The presiding U.S. district court judge in that case, T.S. Ellis III, made the point explicitly, noting that the law “applies to academics, lawyers, journalists, professors, whatever.” At the start of the case, Ellis was inclined to accept the logic. This is what the law says, he told the defense attorneys; it’s his job to apply the law.

Eventually, however, Ellis threw the book at Franklin, the leaker, but let Rosen and Weissman go, agreeing with their lawyers that the statute is so frequently violated, yet so rarely enforced, that prosecuting them would be arbitrary and capricious.

If Assange’s case makes it as far as the district court in Virginia, will his judge give him the same break? Will the judges in London refuse to release him to U.S. authorities, leery of this 100-plus-year-old law and the possibility that a judge today might act less leniently than Ellis?

The Espionage Act does specify that in order to be guilty of the crime, a defendant must have obtained or disseminated the secrets “with intent or reason to believe that the information is to be used to the injury of the United States or to the advantage of any foreign nation.”

A case could be made that Assange did have that intent. At conferences in the early 2010s, he gave aspiring hackers and leakers lists of secret material that he wanted, the release of which would have damaged U.S. policies. In 2011, a WikiLeaks staffer named James Ball quit after learning that a Russian “peace activist” named Israel Shamir, a longtime friend of Assange’s, was providing raw intelligence files to the interior minister of Belarus. The following year, Assange hosted a short-lived talk show for RT, the Kremlin’s propaganda TV network. In 2016, he served as a middleman for Russian leaks of Hillary Clinton’s hacked emails, which helped tilt that year’s election to Donald Trump. (The Russians did not provide, nor did Assange solicit, Trump’s emails.) In 2017, he released thousands of documents on CIA hacking techniques, an act that could help only U.S. adversaries. (He made no claim, nor did the documents suggest, that the techniques had been used for domestic surveillance.)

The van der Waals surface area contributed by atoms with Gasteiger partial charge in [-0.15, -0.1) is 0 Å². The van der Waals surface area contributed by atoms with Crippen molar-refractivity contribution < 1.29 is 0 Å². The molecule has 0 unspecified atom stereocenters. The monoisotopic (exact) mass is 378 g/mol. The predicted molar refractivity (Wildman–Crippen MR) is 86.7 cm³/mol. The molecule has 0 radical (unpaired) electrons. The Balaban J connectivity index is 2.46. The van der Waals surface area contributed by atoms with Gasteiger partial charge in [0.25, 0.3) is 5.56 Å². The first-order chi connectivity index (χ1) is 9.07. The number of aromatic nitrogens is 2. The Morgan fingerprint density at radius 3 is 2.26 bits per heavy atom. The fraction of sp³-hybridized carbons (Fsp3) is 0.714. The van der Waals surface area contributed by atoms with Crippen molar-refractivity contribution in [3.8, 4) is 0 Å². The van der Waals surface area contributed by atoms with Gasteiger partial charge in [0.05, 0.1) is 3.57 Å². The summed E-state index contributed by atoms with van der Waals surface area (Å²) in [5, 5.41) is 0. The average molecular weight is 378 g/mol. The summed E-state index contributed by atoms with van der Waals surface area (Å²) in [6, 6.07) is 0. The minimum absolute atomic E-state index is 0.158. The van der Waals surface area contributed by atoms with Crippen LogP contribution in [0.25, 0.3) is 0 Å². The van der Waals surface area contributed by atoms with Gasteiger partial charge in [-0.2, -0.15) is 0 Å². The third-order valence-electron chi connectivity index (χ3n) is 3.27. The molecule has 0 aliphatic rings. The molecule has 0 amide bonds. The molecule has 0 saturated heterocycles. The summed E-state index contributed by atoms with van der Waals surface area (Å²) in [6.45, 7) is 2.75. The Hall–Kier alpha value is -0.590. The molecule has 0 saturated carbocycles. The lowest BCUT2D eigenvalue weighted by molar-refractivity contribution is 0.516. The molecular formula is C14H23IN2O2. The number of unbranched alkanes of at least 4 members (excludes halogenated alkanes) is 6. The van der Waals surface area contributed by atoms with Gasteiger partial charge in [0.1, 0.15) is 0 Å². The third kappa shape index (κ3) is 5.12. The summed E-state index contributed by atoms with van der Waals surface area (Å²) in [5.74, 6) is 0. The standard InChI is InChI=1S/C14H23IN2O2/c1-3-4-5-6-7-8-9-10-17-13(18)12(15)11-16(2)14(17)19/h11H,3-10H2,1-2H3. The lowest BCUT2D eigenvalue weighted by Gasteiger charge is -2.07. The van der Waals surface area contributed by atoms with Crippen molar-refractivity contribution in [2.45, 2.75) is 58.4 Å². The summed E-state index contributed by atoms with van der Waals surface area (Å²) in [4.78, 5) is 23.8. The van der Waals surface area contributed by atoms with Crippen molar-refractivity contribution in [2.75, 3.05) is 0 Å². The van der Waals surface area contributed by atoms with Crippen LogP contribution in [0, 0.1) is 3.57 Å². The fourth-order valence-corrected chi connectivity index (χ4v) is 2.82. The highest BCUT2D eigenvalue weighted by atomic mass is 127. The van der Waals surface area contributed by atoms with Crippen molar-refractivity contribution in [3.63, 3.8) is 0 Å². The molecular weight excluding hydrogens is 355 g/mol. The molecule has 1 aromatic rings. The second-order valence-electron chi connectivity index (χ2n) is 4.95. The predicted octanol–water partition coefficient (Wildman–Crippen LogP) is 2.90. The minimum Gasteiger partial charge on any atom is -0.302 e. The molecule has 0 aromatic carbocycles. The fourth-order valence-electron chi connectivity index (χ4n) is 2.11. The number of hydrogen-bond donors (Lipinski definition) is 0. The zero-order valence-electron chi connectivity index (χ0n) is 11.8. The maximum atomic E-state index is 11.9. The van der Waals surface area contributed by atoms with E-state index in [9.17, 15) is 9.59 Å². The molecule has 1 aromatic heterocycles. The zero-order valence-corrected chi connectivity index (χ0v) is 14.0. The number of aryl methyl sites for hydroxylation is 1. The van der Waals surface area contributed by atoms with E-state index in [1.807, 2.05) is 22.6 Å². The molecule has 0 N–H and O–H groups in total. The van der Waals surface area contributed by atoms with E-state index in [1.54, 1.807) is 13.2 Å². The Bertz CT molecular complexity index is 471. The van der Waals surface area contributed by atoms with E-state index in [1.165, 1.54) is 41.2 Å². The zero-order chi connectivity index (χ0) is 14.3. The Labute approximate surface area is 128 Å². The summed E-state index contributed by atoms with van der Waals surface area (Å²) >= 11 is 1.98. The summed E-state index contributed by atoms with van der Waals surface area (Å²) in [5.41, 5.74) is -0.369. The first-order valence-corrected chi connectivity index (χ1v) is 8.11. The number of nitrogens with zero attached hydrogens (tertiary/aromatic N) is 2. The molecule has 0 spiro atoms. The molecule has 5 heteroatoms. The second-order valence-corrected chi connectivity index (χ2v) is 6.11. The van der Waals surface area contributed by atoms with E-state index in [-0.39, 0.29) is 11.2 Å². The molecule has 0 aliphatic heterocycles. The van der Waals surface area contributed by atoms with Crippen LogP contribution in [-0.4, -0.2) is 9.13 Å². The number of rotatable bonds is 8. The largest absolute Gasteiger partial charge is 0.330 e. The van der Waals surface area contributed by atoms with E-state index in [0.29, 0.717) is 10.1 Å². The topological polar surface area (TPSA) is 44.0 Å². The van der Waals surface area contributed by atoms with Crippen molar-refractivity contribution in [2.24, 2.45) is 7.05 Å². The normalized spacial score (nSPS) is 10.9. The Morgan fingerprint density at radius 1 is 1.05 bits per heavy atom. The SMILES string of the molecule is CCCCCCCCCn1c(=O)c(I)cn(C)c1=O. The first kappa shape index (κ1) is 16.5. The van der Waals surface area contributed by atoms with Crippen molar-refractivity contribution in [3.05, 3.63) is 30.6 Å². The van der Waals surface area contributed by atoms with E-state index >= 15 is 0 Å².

The indictment charges him with obtaining and circulating classified documents on the U.S. military’s rules of engagement in Iraq and Afghanistan—material that, it notes, could have helped Iraqi insurgents and Taliban fighters. (The indictment notes that when U.S. special forces raided Osama bin Laden’s lair, they found copies of some of these documents among his papers.) These documents included the names of informants who expected their identities to remain confidential and who faced extreme danger as a result. Assange was once asked whether his act endangered their lives, and he replied, “Well, they’re informants. So if they get killed, they’ve got it coming to them. They deserve it.”

The turning point in Assange’s evolution from wholesale secret-stealer to dedicated ideologue may have come a little more than a decade ago. In 2010, he told a Moscow newspaper that he had obtained compromising materials “about Russia, about your government and your businessmen.” For reasons still unknown, he never released those materials, nor has WikiLeaks since done anything damaging to Russia.

But let’s take a closer look at that crucial passage of the Espionage Act: The one that says that to be charged with a crime, the person who obtained, disseminated, or received the secret must have done so “with intent or reason to believe that the information is to be used to the injury of the United States or to the advantage of any foreign nation.” I have italicized the words that make this requirement a very low bar. American journalists who write stories, based on classified information, about a weapon that doesn’t work, a platoon that murdered civilians, a detention center that tortures prisons, or any number of other crimes or malfeasances of vital interest to the public—these journalists may well have “reason to believe” that the information could harm U.S. policy, and as a result, even if they don’t intend to hurt America or help another country, they could be indicted under the Espionage Act.

That is the danger of United States of America vs. Julian Paul Assange: that its success in the courts would create a precedent for prosecuting others—reporters, officials, lawmakers, or ordinary citizens—who reveal information in the public interest, even if their motives are entirely pure. Whatever Assange’s motives, we should all hope that the British court keeps him away from the halls of justice here.